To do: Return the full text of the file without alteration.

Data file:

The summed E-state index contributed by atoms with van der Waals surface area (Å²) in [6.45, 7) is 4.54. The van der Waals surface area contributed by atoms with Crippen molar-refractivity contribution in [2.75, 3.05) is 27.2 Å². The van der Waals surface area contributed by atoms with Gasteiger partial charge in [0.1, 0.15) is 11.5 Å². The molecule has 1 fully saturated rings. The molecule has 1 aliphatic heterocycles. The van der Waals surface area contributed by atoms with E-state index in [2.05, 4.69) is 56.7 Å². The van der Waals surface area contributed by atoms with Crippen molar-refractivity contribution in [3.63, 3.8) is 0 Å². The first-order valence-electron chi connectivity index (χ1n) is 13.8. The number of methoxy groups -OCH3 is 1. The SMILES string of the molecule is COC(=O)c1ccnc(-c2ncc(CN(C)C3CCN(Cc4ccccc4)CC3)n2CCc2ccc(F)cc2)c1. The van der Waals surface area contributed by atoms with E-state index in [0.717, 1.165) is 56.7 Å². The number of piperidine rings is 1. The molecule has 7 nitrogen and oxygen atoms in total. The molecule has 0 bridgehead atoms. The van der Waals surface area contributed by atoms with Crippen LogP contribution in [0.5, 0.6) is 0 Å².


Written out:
The summed E-state index contributed by atoms with van der Waals surface area (Å²) in [6.45, 7) is 4.54. The van der Waals surface area contributed by atoms with Crippen molar-refractivity contribution in [2.75, 3.05) is 27.2 Å². The van der Waals surface area contributed by atoms with Gasteiger partial charge in [0.1, 0.15) is 11.5 Å². The molecule has 1 fully saturated rings. The molecule has 1 aliphatic heterocycles. The van der Waals surface area contributed by atoms with E-state index in [2.05, 4.69) is 56.7 Å². The van der Waals surface area contributed by atoms with Crippen molar-refractivity contribution in [3.63, 3.8) is 0 Å². The first-order valence-electron chi connectivity index (χ1n) is 13.8. The number of methoxy groups -OCH3 is 1. The SMILES string of the molecule is COC(=O)c1ccnc(-c2ncc(CN(C)C3CCN(Cc4ccccc4)CC3)n2CCc2ccc(F)cc2)c1. The van der Waals surface area contributed by atoms with E-state index in [0.717, 1.165) is 56.7 Å². The number of piperidine rings is 1. The molecule has 7 nitrogen and oxygen atoms in total. The molecule has 0 bridgehead atoms. The van der Waals surface area contributed by atoms with Crippen LogP contribution in [0.5, 0.6) is 0 Å².